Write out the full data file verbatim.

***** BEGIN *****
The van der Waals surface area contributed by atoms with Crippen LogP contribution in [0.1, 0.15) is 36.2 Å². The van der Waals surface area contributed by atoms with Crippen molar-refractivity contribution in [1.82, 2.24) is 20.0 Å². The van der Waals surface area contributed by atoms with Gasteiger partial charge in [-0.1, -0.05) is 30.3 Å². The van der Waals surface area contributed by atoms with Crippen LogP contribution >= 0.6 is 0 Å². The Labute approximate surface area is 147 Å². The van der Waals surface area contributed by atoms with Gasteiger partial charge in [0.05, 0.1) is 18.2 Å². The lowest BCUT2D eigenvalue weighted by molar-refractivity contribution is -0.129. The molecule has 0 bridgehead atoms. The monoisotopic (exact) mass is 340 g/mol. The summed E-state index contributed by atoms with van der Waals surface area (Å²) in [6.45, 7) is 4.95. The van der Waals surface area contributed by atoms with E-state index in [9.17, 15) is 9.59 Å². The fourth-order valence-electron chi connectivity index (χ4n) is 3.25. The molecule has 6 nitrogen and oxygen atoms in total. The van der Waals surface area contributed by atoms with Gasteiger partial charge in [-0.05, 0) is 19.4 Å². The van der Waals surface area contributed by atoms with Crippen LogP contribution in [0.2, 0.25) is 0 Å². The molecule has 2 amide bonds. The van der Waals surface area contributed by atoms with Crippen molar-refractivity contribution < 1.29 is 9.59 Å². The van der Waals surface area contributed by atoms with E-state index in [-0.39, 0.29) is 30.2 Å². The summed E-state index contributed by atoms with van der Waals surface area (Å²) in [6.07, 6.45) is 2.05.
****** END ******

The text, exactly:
The van der Waals surface area contributed by atoms with Crippen LogP contribution in [0.1, 0.15) is 36.2 Å². The van der Waals surface area contributed by atoms with Crippen molar-refractivity contribution in [1.82, 2.24) is 20.0 Å². The van der Waals surface area contributed by atoms with Gasteiger partial charge in [-0.1, -0.05) is 30.3 Å². The van der Waals surface area contributed by atoms with Crippen LogP contribution >= 0.6 is 0 Å². The Labute approximate surface area is 147 Å². The van der Waals surface area contributed by atoms with Gasteiger partial charge in [0.05, 0.1) is 18.2 Å². The lowest BCUT2D eigenvalue weighted by molar-refractivity contribution is -0.129. The molecule has 0 bridgehead atoms. The monoisotopic (exact) mass is 340 g/mol. The summed E-state index contributed by atoms with van der Waals surface area (Å²) in [6.45, 7) is 4.95. The van der Waals surface area contributed by atoms with E-state index in [9.17, 15) is 9.59 Å². The fourth-order valence-electron chi connectivity index (χ4n) is 3.25. The molecule has 6 nitrogen and oxygen atoms in total. The van der Waals surface area contributed by atoms with Gasteiger partial charge in [-0.05, 0) is 19.4 Å². The van der Waals surface area contributed by atoms with Crippen LogP contribution in [0.2, 0.25) is 0 Å². The molecule has 2 amide bonds. The van der Waals surface area contributed by atoms with Crippen molar-refractivity contribution < 1.29 is 9.59 Å². The van der Waals surface area contributed by atoms with E-state index in [-0.39, 0.29) is 30.2 Å². The summed E-state index contributed by atoms with van der Waals surface area (Å²) in [6.07, 6.45) is 2.05.